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The Salt and Ice Challenge is a popular dare game which involves pouring salt on the surface of skin and pressing an ice cube against it to test how long the participant can endure the pain caused by the burn. Similar to the Cinnamon Challenge, the game has spawned dozens of videos documenting the challenge on YouTube.
Though online discussions about placing an ice cube over salt on bare skin date back to as early as 2005, the first video demonstration was uploaded to Break on July 8th, 2006 (shown below). As of March 2013, this clip has been viewed nearly 600,000 times and has been shared more than 166,000 times.
Four days later on July 12th, 2006, YouTuber OxZmoran uploaded the earliest known instance of salt and ice challenge video (shown below). Later the same month, a Snopes forum member inquired about the trick, noting that people were discussing it as a method of self-harm. By October 2006, a similar “Salt and Ice” video was posted to eBaum’s World for the first time, gaining nearly 500,000 views as of March 2013.
On June 9th, 2007, the game was defined on Urban Dictionary for the first time under “Salt and Ice.” The videos began to see local news coverage in April 2012 as children in Philadelphia and Salt Lake City were reported to have injured themselves due to making these videos. By June, the Salt and Ice challenge gained global attention after a twelve-year-old boy from Pittsburgh burned a large cross into his back while taking the challenge. His story was featured on The Huffington Post, the Daily Mail, CBS News and NBC Los Angeles.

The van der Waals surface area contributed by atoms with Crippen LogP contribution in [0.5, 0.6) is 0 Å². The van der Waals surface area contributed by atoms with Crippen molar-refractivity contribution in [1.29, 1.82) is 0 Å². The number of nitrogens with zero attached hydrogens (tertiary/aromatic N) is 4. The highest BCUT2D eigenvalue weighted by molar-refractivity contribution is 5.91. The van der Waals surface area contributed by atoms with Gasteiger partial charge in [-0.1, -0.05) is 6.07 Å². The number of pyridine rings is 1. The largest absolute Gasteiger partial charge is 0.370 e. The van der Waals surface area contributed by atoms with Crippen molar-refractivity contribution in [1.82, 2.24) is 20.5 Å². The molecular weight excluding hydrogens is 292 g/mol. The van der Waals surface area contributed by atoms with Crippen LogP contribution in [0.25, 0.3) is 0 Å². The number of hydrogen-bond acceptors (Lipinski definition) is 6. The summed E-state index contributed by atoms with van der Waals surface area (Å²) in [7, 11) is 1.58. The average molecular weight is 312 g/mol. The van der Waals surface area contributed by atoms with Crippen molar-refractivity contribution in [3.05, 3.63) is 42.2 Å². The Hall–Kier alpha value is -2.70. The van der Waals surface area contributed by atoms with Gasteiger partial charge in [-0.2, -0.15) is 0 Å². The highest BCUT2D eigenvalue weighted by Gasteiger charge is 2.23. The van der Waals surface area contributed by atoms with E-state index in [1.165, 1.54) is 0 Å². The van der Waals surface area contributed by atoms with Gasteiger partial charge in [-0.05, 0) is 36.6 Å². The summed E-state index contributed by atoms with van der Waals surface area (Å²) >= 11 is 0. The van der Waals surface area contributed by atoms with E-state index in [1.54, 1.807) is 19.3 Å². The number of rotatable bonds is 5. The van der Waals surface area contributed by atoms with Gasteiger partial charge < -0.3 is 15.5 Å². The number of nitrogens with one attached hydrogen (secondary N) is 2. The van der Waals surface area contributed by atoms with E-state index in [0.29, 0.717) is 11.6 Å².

Arrest in Virginia
In March 2013, school officials in Dumfries, Virginia found burns similar to those made by the Salt and Ice Challenge on the arms of a nine-year-old female student. It was revealed her 21-year-old babysitter Keedra Smalls had done the Salt and Ice challenge with her in late February, resulting in Smalls being arrested on March 5th on a felony child abuse charge.
As of March 2013, there are more than 206,000 search results for “salt and ice challenge” on YouTube. Additional photos, videos and discussions about the challenge are shared on Tumblr and Reddit.
Post-Gazette – Boy, 12, badly injured in ‘salt-and-ice’ challenge
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